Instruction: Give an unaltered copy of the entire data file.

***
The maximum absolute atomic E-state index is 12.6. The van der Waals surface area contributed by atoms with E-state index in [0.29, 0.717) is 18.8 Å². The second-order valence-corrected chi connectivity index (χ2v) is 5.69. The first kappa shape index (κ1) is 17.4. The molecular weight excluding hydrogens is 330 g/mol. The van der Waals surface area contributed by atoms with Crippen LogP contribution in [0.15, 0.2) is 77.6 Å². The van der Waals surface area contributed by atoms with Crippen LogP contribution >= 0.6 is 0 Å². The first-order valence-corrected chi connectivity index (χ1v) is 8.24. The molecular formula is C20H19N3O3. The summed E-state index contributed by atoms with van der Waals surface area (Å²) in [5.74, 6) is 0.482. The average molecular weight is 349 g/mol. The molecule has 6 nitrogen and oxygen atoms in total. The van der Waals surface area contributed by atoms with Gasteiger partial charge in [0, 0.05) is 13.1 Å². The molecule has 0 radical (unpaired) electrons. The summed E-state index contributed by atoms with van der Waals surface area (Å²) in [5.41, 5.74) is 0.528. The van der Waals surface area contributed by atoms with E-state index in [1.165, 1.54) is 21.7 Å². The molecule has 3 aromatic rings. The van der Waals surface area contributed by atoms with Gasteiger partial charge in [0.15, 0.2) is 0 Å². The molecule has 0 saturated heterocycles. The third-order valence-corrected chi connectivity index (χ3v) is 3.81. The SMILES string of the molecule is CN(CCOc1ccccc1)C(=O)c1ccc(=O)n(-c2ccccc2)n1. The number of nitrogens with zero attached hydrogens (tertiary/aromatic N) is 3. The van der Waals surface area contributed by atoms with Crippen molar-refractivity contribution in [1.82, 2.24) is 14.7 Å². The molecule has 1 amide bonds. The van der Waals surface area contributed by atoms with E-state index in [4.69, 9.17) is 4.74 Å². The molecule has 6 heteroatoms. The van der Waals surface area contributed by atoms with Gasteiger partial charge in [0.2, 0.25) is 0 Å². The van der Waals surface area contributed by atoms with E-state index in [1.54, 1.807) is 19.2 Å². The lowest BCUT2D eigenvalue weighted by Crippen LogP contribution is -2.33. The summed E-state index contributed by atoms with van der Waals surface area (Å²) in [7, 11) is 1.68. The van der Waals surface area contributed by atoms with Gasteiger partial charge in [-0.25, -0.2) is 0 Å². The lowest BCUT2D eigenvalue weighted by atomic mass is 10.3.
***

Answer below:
The maximum absolute atomic E-state index is 12.6. The van der Waals surface area contributed by atoms with E-state index in [0.29, 0.717) is 18.8 Å². The second-order valence-corrected chi connectivity index (χ2v) is 5.69. The first kappa shape index (κ1) is 17.4. The molecular weight excluding hydrogens is 330 g/mol. The van der Waals surface area contributed by atoms with Crippen LogP contribution in [0.15, 0.2) is 77.6 Å². The van der Waals surface area contributed by atoms with Crippen LogP contribution >= 0.6 is 0 Å². The first-order valence-corrected chi connectivity index (χ1v) is 8.24. The molecular formula is C20H19N3O3. The summed E-state index contributed by atoms with van der Waals surface area (Å²) in [5.74, 6) is 0.482. The average molecular weight is 349 g/mol. The molecule has 6 nitrogen and oxygen atoms in total. The van der Waals surface area contributed by atoms with Gasteiger partial charge in [0, 0.05) is 13.1 Å². The molecule has 0 radical (unpaired) electrons. The summed E-state index contributed by atoms with van der Waals surface area (Å²) in [5.41, 5.74) is 0.528. The van der Waals surface area contributed by atoms with E-state index in [1.165, 1.54) is 21.7 Å². The molecule has 3 aromatic rings. The van der Waals surface area contributed by atoms with Gasteiger partial charge in [0.15, 0.2) is 0 Å². The molecule has 0 saturated heterocycles. The third-order valence-corrected chi connectivity index (χ3v) is 3.81. The SMILES string of the molecule is CN(CCOc1ccccc1)C(=O)c1ccc(=O)n(-c2ccccc2)n1. The number of nitrogens with zero attached hydrogens (tertiary/aromatic N) is 3. The van der Waals surface area contributed by atoms with Crippen molar-refractivity contribution in [1.82, 2.24) is 14.7 Å². The molecule has 1 amide bonds. The van der Waals surface area contributed by atoms with E-state index in [4.69, 9.17) is 4.74 Å². The molecule has 6 heteroatoms. The van der Waals surface area contributed by atoms with Gasteiger partial charge in [0.2, 0.25) is 0 Å². The van der Waals surface area contributed by atoms with E-state index in [1.54, 1.807) is 19.2 Å². The lowest BCUT2D eigenvalue weighted by Crippen LogP contribution is -2.33. The summed E-state index contributed by atoms with van der Waals surface area (Å²) in [7, 11) is 1.68. The van der Waals surface area contributed by atoms with Gasteiger partial charge in [-0.25, -0.2) is 0 Å². The lowest BCUT2D eigenvalue weighted by atomic mass is 10.3.